A national marine park could be established in Plymouth Sound using existing legislation and this could be a blueprint for other parts of the UK, a conference has concluded.
On June 6, Blue Marine Foundation (BLUE) and Plymouth City Council invited 130 delegates to the National Marine Aquarium to discuss the proposition that marine parks could improve the conservation of natural beauty, wildlife and cultural heritage in UK coastal waters and provide more opportunities for people to understand and enjoy the country’s finest marine landscapes.
The event took place in the context of the announcement of a review of national parks by Environment Secretary Michael Gove.
Mr Gove’s adviser, Julian Glover, sent a message to the conference saying it was of “central relevance” to his review. Michael Gove expressed his support for Plymouth Marine Park in an interview with a reporter the day after the conference concluded.
On the day, delegates heard first-hand perspectives from marine parks from around the world followed by the length and breadth of the UK coastline. Consensus was reached: marine parks could be used to better protect coastal waters as public assets while bringing shared prosperity, broader public engagement and regeneration of deprived coastal communities.
A strong case was made for Plymouth to be the first marine park. The city sits within one of the biggest and most beautiful natural harbours in the UK, its surrounding waters are some of the highest designated in the country. Despite rich maritime heritage, parts of Plymouth remain disconnected from the sea – there are children who have never visited a beach.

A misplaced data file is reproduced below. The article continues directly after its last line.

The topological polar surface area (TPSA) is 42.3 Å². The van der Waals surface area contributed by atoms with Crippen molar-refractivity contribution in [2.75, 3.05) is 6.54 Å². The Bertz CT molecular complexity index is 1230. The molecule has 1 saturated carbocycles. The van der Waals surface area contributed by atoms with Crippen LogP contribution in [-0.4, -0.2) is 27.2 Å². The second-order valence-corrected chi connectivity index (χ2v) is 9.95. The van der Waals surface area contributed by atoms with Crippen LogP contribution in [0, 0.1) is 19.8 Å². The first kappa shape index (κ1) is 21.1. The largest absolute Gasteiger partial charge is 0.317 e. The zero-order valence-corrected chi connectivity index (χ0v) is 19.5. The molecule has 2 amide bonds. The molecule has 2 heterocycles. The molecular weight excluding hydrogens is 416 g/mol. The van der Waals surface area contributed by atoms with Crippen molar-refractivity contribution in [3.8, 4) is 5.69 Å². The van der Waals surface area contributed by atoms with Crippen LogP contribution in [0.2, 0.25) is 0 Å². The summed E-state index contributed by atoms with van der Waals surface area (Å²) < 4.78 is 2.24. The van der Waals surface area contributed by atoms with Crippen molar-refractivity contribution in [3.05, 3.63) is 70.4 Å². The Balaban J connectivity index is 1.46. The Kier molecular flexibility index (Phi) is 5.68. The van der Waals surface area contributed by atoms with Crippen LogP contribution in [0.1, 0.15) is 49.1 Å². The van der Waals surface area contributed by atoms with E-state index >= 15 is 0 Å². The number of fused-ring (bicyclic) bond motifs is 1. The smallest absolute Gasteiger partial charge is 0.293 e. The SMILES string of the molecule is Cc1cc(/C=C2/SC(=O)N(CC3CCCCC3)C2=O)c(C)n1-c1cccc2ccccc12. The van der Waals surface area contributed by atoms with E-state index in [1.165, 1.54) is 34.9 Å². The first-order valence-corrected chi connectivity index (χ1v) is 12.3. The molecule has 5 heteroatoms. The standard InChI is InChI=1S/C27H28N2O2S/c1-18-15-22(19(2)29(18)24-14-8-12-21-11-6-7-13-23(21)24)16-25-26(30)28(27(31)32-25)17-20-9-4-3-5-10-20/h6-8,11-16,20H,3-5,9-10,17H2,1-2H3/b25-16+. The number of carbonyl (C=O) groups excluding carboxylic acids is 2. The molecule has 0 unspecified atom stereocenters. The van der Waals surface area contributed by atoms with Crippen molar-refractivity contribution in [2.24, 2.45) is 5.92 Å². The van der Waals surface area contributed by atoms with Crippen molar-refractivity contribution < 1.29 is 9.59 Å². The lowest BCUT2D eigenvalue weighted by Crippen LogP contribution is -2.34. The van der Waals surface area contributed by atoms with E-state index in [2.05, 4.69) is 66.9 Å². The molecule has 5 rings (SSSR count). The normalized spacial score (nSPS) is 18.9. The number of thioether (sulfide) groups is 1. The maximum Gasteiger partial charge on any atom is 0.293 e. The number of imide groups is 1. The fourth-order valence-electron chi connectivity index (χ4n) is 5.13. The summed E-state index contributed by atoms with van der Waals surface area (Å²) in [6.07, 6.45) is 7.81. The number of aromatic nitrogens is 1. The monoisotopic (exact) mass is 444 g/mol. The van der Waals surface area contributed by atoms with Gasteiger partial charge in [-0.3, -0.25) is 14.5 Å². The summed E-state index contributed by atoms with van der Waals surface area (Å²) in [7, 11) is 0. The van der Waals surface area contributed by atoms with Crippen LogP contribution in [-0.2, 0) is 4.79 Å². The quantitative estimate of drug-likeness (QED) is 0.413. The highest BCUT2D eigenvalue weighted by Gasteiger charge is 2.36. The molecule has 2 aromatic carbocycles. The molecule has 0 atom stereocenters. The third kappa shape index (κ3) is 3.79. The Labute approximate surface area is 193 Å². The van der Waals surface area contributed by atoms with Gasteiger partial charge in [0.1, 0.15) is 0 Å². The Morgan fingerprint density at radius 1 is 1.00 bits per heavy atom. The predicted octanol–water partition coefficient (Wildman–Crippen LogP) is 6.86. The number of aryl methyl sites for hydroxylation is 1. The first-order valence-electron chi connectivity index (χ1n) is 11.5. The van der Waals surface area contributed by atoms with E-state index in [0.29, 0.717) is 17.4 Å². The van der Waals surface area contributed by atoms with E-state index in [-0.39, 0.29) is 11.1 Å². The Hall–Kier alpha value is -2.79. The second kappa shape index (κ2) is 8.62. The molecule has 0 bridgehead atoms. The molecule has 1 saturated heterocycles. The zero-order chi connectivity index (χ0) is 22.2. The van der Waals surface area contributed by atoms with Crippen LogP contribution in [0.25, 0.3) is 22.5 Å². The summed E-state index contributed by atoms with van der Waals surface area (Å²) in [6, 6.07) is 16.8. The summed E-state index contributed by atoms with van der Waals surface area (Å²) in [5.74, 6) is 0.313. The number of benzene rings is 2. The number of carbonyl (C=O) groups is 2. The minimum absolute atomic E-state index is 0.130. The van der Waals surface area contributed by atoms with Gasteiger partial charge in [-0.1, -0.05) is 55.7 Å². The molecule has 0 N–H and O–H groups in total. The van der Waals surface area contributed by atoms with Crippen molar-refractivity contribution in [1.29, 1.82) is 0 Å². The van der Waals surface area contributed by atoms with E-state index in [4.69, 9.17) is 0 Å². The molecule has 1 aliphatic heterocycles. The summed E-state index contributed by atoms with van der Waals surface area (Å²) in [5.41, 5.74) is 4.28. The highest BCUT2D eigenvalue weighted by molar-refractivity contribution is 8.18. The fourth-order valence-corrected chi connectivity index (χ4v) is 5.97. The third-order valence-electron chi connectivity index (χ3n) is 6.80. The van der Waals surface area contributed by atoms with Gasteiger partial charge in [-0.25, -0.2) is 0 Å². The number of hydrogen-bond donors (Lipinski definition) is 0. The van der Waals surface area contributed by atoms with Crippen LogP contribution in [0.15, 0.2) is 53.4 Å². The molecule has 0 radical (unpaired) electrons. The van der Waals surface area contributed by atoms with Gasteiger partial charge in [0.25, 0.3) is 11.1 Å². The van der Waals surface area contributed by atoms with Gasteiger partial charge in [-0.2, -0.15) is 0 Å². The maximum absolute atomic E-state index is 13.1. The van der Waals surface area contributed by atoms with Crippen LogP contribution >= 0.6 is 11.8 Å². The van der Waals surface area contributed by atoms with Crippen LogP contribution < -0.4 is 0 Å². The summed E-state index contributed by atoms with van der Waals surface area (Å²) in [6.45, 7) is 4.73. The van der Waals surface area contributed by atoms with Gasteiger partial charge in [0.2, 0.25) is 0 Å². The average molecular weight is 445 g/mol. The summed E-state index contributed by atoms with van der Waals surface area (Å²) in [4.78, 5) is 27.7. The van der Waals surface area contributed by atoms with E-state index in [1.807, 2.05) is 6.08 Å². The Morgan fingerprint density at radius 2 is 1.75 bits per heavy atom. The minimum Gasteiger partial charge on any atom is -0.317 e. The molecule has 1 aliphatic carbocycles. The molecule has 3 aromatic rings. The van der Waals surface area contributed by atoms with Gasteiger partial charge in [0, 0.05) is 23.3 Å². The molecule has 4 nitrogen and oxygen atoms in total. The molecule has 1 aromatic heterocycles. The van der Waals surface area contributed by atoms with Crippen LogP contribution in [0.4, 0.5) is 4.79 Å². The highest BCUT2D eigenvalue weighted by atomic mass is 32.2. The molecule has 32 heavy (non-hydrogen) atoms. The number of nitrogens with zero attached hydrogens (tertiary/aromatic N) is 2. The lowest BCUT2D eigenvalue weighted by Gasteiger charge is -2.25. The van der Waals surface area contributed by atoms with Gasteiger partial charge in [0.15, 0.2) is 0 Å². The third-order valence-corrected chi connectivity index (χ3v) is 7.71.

The conference finished with a vote in the room as to whether Plymouth should go ahead and set up a marine park using existing legislation, on the basis of appropriate public interest and conservation objectives. There was overwhelming support for this proposal.
Tudor Evans, Leader of Plymouth City Council, told the conference “The sea is in Plymouth’s DNA… I would like to be the first leader of any city anywhere in the UK that has a national park to its north, a river and a country park to its east and west and a national marine park to its south.”
Charles Clover, Executive Director of BLUE, said: “I think everyone was surprised by the near unanimity of agreement that there should be marine parks in UK and that the first one should be in Plymouth Sound.
“There is a perceived need for something bigger and more inclusive than existing nature designations if we are going to care for our inshore waters. National parks are a concept with 70 years track record and public support.
“I would like to thank all those who took part in getting to this point, from Plymouth and further afield, and especially for the leadership shown by Tudor Evans at the city council and by Luke Pollard, the local MP.”
Read the conference report here.